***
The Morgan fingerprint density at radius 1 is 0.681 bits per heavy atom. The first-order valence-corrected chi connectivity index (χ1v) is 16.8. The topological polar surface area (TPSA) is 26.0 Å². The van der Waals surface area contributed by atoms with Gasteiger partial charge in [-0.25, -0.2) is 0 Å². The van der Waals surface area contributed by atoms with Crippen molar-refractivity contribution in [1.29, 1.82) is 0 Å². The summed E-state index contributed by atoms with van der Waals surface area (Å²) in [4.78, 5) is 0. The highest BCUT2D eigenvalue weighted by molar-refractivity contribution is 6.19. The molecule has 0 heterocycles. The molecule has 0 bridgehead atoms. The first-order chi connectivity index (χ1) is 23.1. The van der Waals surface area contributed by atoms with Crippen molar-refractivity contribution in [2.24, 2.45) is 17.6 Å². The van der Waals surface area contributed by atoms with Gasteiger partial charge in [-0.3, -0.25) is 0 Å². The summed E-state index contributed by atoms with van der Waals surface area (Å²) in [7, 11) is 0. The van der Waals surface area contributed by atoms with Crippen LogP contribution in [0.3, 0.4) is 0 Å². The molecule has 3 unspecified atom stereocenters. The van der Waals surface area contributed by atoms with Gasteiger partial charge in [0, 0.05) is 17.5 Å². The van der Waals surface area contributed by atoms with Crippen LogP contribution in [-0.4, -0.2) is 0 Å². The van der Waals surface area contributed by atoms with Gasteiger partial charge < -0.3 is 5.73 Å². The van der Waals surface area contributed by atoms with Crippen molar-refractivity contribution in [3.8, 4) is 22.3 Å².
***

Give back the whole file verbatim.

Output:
The Morgan fingerprint density at radius 1 is 0.681 bits per heavy atom. The first-order valence-corrected chi connectivity index (χ1v) is 16.8. The topological polar surface area (TPSA) is 26.0 Å². The van der Waals surface area contributed by atoms with Gasteiger partial charge in [-0.25, -0.2) is 0 Å². The van der Waals surface area contributed by atoms with Crippen molar-refractivity contribution in [1.29, 1.82) is 0 Å². The summed E-state index contributed by atoms with van der Waals surface area (Å²) in [4.78, 5) is 0. The highest BCUT2D eigenvalue weighted by molar-refractivity contribution is 6.19. The molecule has 0 heterocycles. The molecule has 0 bridgehead atoms. The first-order chi connectivity index (χ1) is 23.1. The van der Waals surface area contributed by atoms with Crippen molar-refractivity contribution in [2.24, 2.45) is 17.6 Å². The van der Waals surface area contributed by atoms with Gasteiger partial charge in [-0.3, -0.25) is 0 Å². The summed E-state index contributed by atoms with van der Waals surface area (Å²) in [7, 11) is 0. The van der Waals surface area contributed by atoms with Crippen LogP contribution in [0.3, 0.4) is 0 Å². The molecule has 3 unspecified atom stereocenters. The van der Waals surface area contributed by atoms with Gasteiger partial charge in [0, 0.05) is 17.5 Å². The van der Waals surface area contributed by atoms with Crippen LogP contribution in [-0.4, -0.2) is 0 Å². The van der Waals surface area contributed by atoms with Gasteiger partial charge < -0.3 is 5.73 Å². The van der Waals surface area contributed by atoms with Crippen molar-refractivity contribution in [3.8, 4) is 22.3 Å².